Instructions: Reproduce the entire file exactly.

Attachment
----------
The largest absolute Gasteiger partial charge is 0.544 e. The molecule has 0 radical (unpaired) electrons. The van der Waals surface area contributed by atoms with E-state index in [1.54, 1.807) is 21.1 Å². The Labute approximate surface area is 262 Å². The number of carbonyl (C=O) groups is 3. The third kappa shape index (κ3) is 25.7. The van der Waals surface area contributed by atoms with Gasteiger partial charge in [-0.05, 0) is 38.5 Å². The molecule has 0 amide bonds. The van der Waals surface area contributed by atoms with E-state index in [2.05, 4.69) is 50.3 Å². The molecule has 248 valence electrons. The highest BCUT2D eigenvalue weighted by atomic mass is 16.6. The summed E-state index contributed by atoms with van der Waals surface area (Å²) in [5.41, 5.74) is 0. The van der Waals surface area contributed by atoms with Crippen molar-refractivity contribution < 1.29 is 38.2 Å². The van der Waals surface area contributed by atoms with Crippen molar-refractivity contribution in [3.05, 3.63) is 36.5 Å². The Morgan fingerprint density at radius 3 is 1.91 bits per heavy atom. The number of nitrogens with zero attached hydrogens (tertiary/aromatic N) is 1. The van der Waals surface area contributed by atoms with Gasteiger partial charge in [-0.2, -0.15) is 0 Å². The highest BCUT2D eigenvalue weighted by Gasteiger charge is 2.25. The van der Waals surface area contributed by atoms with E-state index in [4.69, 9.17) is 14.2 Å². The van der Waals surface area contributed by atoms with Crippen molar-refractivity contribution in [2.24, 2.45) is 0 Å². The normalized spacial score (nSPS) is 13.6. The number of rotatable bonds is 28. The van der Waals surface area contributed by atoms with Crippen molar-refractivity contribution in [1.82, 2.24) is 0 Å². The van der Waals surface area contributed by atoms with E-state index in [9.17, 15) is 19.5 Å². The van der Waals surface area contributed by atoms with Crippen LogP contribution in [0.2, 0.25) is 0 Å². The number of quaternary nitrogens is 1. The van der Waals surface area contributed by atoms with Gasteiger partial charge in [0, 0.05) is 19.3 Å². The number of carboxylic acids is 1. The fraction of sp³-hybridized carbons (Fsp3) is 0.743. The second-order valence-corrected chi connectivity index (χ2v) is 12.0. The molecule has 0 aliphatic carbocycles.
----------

The largest absolute Gasteiger partial charge is 0.544 e. The molecule has 0 radical (unpaired) electrons. The van der Waals surface area contributed by atoms with E-state index in [1.54, 1.807) is 21.1 Å². The Labute approximate surface area is 262 Å². The number of carbonyl (C=O) groups is 3. The third kappa shape index (κ3) is 25.7. The van der Waals surface area contributed by atoms with Gasteiger partial charge in [-0.05, 0) is 38.5 Å². The molecule has 0 amide bonds. The van der Waals surface area contributed by atoms with E-state index in [2.05, 4.69) is 50.3 Å². The molecule has 248 valence electrons. The highest BCUT2D eigenvalue weighted by atomic mass is 16.6. The summed E-state index contributed by atoms with van der Waals surface area (Å²) in [5.41, 5.74) is 0. The van der Waals surface area contributed by atoms with Crippen molar-refractivity contribution < 1.29 is 38.2 Å². The van der Waals surface area contributed by atoms with Crippen molar-refractivity contribution in [3.05, 3.63) is 36.5 Å². The Morgan fingerprint density at radius 3 is 1.91 bits per heavy atom. The number of nitrogens with zero attached hydrogens (tertiary/aromatic N) is 1. The van der Waals surface area contributed by atoms with Gasteiger partial charge in [-0.2, -0.15) is 0 Å². The highest BCUT2D eigenvalue weighted by Gasteiger charge is 2.25. The van der Waals surface area contributed by atoms with E-state index in [4.69, 9.17) is 14.2 Å². The van der Waals surface area contributed by atoms with Crippen molar-refractivity contribution in [2.24, 2.45) is 0 Å². The normalized spacial score (nSPS) is 13.6. The number of rotatable bonds is 28. The van der Waals surface area contributed by atoms with Crippen molar-refractivity contribution in [1.82, 2.24) is 0 Å². The van der Waals surface area contributed by atoms with E-state index in [9.17, 15) is 19.5 Å². The van der Waals surface area contributed by atoms with Crippen LogP contribution in [0.2, 0.25) is 0 Å². The number of quaternary nitrogens is 1. The van der Waals surface area contributed by atoms with Gasteiger partial charge in [0, 0.05) is 19.3 Å². The number of carboxylic acids is 1. The fraction of sp³-hybridized carbons (Fsp3) is 0.743. The second-order valence-corrected chi connectivity index (χ2v) is 12.0. The molecule has 0 aliphatic carbocycles.